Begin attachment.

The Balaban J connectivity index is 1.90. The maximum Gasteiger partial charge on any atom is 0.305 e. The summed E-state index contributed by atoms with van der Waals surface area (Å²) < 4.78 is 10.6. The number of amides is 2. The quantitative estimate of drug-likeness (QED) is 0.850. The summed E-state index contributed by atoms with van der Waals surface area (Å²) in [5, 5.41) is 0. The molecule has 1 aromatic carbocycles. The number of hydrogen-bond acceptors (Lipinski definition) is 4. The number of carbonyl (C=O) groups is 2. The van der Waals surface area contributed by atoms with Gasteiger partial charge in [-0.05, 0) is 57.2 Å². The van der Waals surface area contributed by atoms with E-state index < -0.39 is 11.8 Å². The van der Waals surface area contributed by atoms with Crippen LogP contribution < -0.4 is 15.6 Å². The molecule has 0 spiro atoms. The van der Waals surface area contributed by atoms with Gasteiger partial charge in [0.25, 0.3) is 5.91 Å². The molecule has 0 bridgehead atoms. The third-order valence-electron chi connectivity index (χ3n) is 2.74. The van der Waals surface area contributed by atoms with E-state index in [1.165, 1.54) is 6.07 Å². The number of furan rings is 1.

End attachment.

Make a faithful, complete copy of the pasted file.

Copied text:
The Balaban J connectivity index is 1.90. The maximum Gasteiger partial charge on any atom is 0.305 e. The summed E-state index contributed by atoms with van der Waals surface area (Å²) < 4.78 is 10.6. The number of amides is 2. The quantitative estimate of drug-likeness (QED) is 0.850. The summed E-state index contributed by atoms with van der Waals surface area (Å²) in [5, 5.41) is 0. The molecule has 1 aromatic carbocycles. The number of hydrogen-bond acceptors (Lipinski definition) is 4. The number of carbonyl (C=O) groups is 2. The van der Waals surface area contributed by atoms with Gasteiger partial charge in [-0.05, 0) is 57.2 Å². The van der Waals surface area contributed by atoms with E-state index < -0.39 is 11.8 Å². The van der Waals surface area contributed by atoms with Crippen LogP contribution < -0.4 is 15.6 Å². The molecule has 0 spiro atoms. The van der Waals surface area contributed by atoms with Gasteiger partial charge in [0.25, 0.3) is 5.91 Å². The molecule has 0 bridgehead atoms. The third-order valence-electron chi connectivity index (χ3n) is 2.74. The van der Waals surface area contributed by atoms with E-state index in [1.165, 1.54) is 6.07 Å². The number of furan rings is 1.